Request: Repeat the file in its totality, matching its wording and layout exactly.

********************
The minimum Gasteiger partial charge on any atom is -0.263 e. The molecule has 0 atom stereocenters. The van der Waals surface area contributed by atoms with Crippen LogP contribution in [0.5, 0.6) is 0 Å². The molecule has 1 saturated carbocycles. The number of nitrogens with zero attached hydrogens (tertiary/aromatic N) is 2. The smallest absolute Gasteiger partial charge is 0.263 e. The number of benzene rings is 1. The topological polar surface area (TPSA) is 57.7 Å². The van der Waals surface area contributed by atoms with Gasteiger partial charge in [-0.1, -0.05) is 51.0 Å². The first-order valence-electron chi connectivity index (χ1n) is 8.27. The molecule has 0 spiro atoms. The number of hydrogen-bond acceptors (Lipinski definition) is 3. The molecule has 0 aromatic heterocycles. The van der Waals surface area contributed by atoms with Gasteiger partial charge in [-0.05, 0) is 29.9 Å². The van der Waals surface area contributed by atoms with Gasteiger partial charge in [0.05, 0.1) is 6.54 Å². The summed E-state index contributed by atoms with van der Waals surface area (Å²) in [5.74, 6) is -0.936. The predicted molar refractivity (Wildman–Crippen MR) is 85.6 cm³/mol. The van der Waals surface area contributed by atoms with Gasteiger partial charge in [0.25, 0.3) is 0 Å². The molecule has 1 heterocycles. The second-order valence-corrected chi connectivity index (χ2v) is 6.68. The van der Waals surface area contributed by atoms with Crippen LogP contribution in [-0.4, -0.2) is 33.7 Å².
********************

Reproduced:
The minimum Gasteiger partial charge on any atom is -0.263 e. The molecule has 0 atom stereocenters. The van der Waals surface area contributed by atoms with Crippen LogP contribution in [0.5, 0.6) is 0 Å². The molecule has 1 saturated carbocycles. The number of nitrogens with zero attached hydrogens (tertiary/aromatic N) is 2. The smallest absolute Gasteiger partial charge is 0.263 e. The number of benzene rings is 1. The topological polar surface area (TPSA) is 57.7 Å². The van der Waals surface area contributed by atoms with Gasteiger partial charge in [-0.1, -0.05) is 51.0 Å². The first-order valence-electron chi connectivity index (χ1n) is 8.27. The molecule has 0 spiro atoms. The number of hydrogen-bond acceptors (Lipinski definition) is 3. The molecule has 0 aromatic heterocycles. The van der Waals surface area contributed by atoms with Gasteiger partial charge in [-0.05, 0) is 29.9 Å². The van der Waals surface area contributed by atoms with Gasteiger partial charge in [0.05, 0.1) is 6.54 Å². The summed E-state index contributed by atoms with van der Waals surface area (Å²) in [5.74, 6) is -0.936. The predicted molar refractivity (Wildman–Crippen MR) is 85.6 cm³/mol. The van der Waals surface area contributed by atoms with Gasteiger partial charge in [0.25, 0.3) is 0 Å². The molecule has 1 heterocycles. The second-order valence-corrected chi connectivity index (χ2v) is 6.68. The van der Waals surface area contributed by atoms with Crippen LogP contribution in [-0.4, -0.2) is 33.7 Å².